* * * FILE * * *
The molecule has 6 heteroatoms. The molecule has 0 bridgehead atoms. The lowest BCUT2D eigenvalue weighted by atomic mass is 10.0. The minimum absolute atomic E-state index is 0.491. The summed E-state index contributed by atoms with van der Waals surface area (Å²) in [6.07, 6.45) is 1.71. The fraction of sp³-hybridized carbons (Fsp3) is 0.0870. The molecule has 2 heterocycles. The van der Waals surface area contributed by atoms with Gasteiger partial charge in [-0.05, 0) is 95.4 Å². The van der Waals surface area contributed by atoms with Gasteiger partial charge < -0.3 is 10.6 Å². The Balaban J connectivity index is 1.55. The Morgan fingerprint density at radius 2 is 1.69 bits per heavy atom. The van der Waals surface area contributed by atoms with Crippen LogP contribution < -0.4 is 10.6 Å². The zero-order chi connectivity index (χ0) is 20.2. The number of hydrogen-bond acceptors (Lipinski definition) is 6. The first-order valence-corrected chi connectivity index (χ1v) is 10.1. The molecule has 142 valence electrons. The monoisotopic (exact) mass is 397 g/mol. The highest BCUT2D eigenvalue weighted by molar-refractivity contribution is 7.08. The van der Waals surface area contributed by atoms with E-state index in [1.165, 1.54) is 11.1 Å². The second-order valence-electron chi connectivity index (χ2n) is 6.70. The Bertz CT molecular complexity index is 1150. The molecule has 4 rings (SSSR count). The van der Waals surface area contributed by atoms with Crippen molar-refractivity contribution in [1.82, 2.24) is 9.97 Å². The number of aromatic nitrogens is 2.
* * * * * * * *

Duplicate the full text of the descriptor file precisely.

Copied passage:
The molecule has 6 heteroatoms. The molecule has 0 bridgehead atoms. The lowest BCUT2D eigenvalue weighted by atomic mass is 10.0. The minimum absolute atomic E-state index is 0.491. The summed E-state index contributed by atoms with van der Waals surface area (Å²) in [6.07, 6.45) is 1.71. The fraction of sp³-hybridized carbons (Fsp3) is 0.0870. The molecule has 2 heterocycles. The van der Waals surface area contributed by atoms with Gasteiger partial charge in [-0.05, 0) is 95.4 Å². The van der Waals surface area contributed by atoms with Gasteiger partial charge < -0.3 is 10.6 Å². The Balaban J connectivity index is 1.55. The Morgan fingerprint density at radius 2 is 1.69 bits per heavy atom. The van der Waals surface area contributed by atoms with Crippen LogP contribution < -0.4 is 10.6 Å². The zero-order chi connectivity index (χ0) is 20.2. The number of hydrogen-bond acceptors (Lipinski definition) is 6. The first-order valence-corrected chi connectivity index (χ1v) is 10.1. The molecule has 142 valence electrons. The monoisotopic (exact) mass is 397 g/mol. The highest BCUT2D eigenvalue weighted by molar-refractivity contribution is 7.08. The van der Waals surface area contributed by atoms with E-state index in [1.165, 1.54) is 11.1 Å². The second-order valence-electron chi connectivity index (χ2n) is 6.70. The Bertz CT molecular complexity index is 1150. The molecule has 4 rings (SSSR count). The van der Waals surface area contributed by atoms with Crippen molar-refractivity contribution in [1.82, 2.24) is 9.97 Å². The number of aromatic nitrogens is 2.